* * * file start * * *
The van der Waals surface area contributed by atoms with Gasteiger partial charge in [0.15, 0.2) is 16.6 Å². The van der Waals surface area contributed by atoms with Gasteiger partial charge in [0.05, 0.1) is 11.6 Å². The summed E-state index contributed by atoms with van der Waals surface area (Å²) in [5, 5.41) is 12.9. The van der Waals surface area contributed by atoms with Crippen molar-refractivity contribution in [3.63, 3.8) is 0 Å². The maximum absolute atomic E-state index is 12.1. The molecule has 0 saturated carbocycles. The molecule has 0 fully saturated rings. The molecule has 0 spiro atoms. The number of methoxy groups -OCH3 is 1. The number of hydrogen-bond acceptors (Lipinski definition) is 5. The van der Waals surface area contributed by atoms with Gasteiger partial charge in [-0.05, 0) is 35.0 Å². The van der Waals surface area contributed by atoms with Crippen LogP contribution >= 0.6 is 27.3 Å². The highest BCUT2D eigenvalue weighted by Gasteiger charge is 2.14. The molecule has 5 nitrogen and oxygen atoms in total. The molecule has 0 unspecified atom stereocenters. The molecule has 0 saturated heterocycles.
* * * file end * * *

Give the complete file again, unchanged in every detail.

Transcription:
The van der Waals surface area contributed by atoms with Gasteiger partial charge in [0.15, 0.2) is 16.6 Å². The van der Waals surface area contributed by atoms with Gasteiger partial charge in [0.05, 0.1) is 11.6 Å². The summed E-state index contributed by atoms with van der Waals surface area (Å²) in [5, 5.41) is 12.9. The van der Waals surface area contributed by atoms with Crippen molar-refractivity contribution in [3.63, 3.8) is 0 Å². The maximum absolute atomic E-state index is 12.1. The molecule has 0 saturated carbocycles. The molecule has 0 fully saturated rings. The molecule has 0 spiro atoms. The number of methoxy groups -OCH3 is 1. The number of hydrogen-bond acceptors (Lipinski definition) is 5. The van der Waals surface area contributed by atoms with Gasteiger partial charge in [-0.05, 0) is 35.0 Å². The van der Waals surface area contributed by atoms with Crippen LogP contribution >= 0.6 is 27.3 Å². The highest BCUT2D eigenvalue weighted by Gasteiger charge is 2.14. The molecule has 5 nitrogen and oxygen atoms in total. The molecule has 0 unspecified atom stereocenters. The molecule has 0 saturated heterocycles.